A Threshing Bee in Siouxland, Granite

15 Aug

I attended a threshing bee festival in the small community of Granite this summer. As a child I remembered going to one or two with my parents in the 1960’s. It brought back memories of looking at what I thought then was old equipment, which today is even older.

Visitors fill a grandstand to watch a tractor parade of various makes, models and vintages at the 34th annual Threshing Bee in Granite, Iowa July 21, 2018. (photo by Jerry L Mennenga©)

 

A variety of older and antique tractors were on display at the 34th annual Threshing Bee in Granite, Iowa July 21, 2018. (photo by Jerry L Mennenga©)

The event was kind of an ode to tractors with various makes and models on display as well as participating in a parade. But the people attending enjoyed it, much like people attending a stock car race o other event.

Visitors mill about and visit small museum like homes plus lunch stands at the 34th annual Threshing Bee in Granite, Iowa July 21, 2018. (photo by Jerry L Mennenga©)

 

Visitors enjoy the tractor parade that mostly featured antique and older working tractors at the 34th annual Threshing Bee in Granite, Iowa July 21, 2018. (photo by Jerry L Mennenga©)

I am certain the event brought memories to some older farmers attending who actually used these tractors and other implements in their own farming when they were younger and farms were then smaller and more diverse. In the 1960’s and ’70’s farms were generally 200-300 acres and the farmers also either raised beef cattle or milked dairy, had pigs and chickens and also varied their crops between corn, soybeans, oats and alfalfa plus some grazing acres for their livestock, Today farms are really nothing more than large tracts of land which either produces corn or soybeans. That is a topic that could be discussed for years.

But I like the nostalgia of the event and was glad in seeing people enjoy this historical look back at an earlier era when times were tougher and more physical, but in which people derived a lot of self satisfaction.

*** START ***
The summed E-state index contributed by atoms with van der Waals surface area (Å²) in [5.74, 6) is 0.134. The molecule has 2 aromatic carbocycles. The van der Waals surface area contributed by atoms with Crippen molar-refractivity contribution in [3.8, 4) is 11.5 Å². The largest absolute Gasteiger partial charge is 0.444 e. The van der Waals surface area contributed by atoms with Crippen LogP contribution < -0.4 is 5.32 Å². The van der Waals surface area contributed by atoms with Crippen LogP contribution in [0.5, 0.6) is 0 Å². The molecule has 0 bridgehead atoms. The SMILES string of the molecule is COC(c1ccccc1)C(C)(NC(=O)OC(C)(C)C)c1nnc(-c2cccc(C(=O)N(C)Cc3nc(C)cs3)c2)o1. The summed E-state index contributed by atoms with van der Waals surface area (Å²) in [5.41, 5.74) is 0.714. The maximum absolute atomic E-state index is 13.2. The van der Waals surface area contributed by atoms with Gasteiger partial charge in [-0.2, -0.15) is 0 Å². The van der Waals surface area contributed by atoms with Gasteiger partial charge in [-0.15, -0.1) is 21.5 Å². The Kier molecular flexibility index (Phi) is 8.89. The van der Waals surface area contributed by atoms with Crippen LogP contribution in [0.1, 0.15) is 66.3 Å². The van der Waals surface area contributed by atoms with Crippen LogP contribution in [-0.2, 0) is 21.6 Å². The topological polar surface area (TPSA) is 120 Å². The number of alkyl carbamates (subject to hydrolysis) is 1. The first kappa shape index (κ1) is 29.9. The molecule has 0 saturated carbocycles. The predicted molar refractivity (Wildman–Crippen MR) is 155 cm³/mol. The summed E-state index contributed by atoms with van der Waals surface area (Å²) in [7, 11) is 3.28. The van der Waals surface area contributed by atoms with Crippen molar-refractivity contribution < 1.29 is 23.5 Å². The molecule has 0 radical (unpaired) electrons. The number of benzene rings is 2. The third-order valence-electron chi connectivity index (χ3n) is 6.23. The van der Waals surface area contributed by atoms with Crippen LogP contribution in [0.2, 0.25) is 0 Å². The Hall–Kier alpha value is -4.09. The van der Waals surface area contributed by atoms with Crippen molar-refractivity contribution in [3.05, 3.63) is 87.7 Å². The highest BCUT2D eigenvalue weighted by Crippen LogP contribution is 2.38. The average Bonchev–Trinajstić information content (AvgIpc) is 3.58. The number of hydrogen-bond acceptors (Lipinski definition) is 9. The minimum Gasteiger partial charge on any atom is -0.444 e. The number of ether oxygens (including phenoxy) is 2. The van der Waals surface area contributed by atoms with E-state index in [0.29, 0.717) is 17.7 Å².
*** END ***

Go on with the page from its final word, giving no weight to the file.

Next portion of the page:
Jerry Mennenga

Sioux City, Iowa

Visitors checked out a variety of antique and older working tractors at the 34th annual Threshing Bee in Granite, Iowa July 21, 2018. (photo by Jerry L Mennenga©)

 

Visitors enjoy seeing a variety of older working and antique tractors at the 34th annual Threshing Bee in Granite, Iowa July 21, 2018. (photo by Jerry L Mennenga©)

 

Gene Anderson of Harrisburg, SD sits in his refurbished Model A at the 34th annual Threshing Bee in Granite, Iowa July 21, 2018. (photo by Jerry L Mennenga©)

 

Looking for the latest about the 34th annual Threshing Bee in Granite, Iowa July 21, 2018. (photo by Jerry L Mennenga©)

 

A tractor parade of various models and age was the highlight of the 34th annual Threshing Bee in Granite, Iowa July 21, 2018. (photo by Jerry L Mennenga©)

 

Visitors enjoy the shade as they watch a tractor parade of various makes, models and vintages at the 34th annual Threshing Bee in Granite, Iowa July 21, 2018. (photo by Jerry L Mennenga©)

 

Entire families show off their antique tractors during a parade at the 34th annual Threshing Bee in Granite, Iowa July 21, 2018. (photo by Jerry L Mennenga©)

Exploring Small Towns in Siouxland, Ashton

13 Aug

Downtown on a main street running through Ashton, Iowa Saturday, Aug.4, 2018. (photo by Jerry L Mennenga©)

I like nothing better than exploring the small towns that dot the landscape in Siouxland, a topic I have touched on many times. Some of these are still thriving while others not so much. The glory days behind them as they shift into another embrace of themselves as time passes.

The small community of Ashton recently had its summer fair which I will follow up with a post about that. Another community whose downtown is anchored by a grain elevator, once of the dominant businesses seen as you drive into the downtown area. And the agricultural touch is seen with a wagon parked off the street downtown as well.